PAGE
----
Summary: What does it mean today to avoid being a pharisee? To wash ourselves with and be fountains of mercy.
Wash Up for Dinner
14 October 2008
Tuesday of 28th week in Course
This is a dangerous Gospel to read to a bunch of guys, because it sounds like Jesus didn’t learn the lesson from Mary that he should wash up for dinner. As we find frequently in Scripture, the superficial meaning is nowhere near what we should learn from Jesus’s word and example.
Pharisees had the twin spiritual diseases of hypocrisy and scrupulosity. They were scrupulous to keep as far as possible the 600 plus tenets of Torah, and the customs that grew up around them. For instance, to protect themselves against disobeying one ritual observance, they never ate meat and milk products together. That means kosher kitchens have one area and set of utensils for meat, and another area and set of utensils for cheese and milk. You can see how that would diminish, even eliminate, the time they might have for good works for the poor, or resources to give to charity.
So when Jesus, who was not a Pharisee, omits the ceremonial washings prescribed for the Pharisees, his Pharisee host, according to Luke, “looks on with wonder.” This is a Greek word that Luke uses often when Jesus has performed some miracle. The onlookers are “amazed,” and this is often the first step toward faith. Jesus looks on his amazement and uses it as a teachable moment: external works of cleanliness must be matched by internal cleanliness. And how do we sinners accomplish that? By doing good for the poor–by giving alms. It can also be translated “giving mercy from within.”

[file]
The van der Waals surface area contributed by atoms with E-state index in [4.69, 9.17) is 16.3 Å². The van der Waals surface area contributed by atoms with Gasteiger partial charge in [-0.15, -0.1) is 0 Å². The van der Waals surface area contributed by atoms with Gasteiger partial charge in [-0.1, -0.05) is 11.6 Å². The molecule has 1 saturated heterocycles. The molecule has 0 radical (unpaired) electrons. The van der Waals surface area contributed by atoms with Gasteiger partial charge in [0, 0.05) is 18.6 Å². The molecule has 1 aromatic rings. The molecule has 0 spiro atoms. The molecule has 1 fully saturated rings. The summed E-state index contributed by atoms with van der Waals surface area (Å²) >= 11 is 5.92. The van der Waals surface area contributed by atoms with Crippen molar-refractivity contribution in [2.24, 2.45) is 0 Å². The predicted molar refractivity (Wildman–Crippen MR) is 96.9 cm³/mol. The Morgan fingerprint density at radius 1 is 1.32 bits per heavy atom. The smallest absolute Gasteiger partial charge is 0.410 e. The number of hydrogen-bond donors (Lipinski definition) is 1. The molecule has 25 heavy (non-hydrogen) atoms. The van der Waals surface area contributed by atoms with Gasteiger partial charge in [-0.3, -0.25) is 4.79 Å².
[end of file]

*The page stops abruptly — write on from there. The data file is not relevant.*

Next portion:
Here’s the basis for our spiritual growth, then. We grow interiorly through celebration of the sacraments, private prayer, and study. And we develop hearts of mercy, like Jesus. Then we are inspired by the Holy Spirit to do good for others–tutoring, working in soup kitchens, teaching religion to the young–whatever the Spirit prompts. Then we are in the image of Jesus, and that makes us children of God.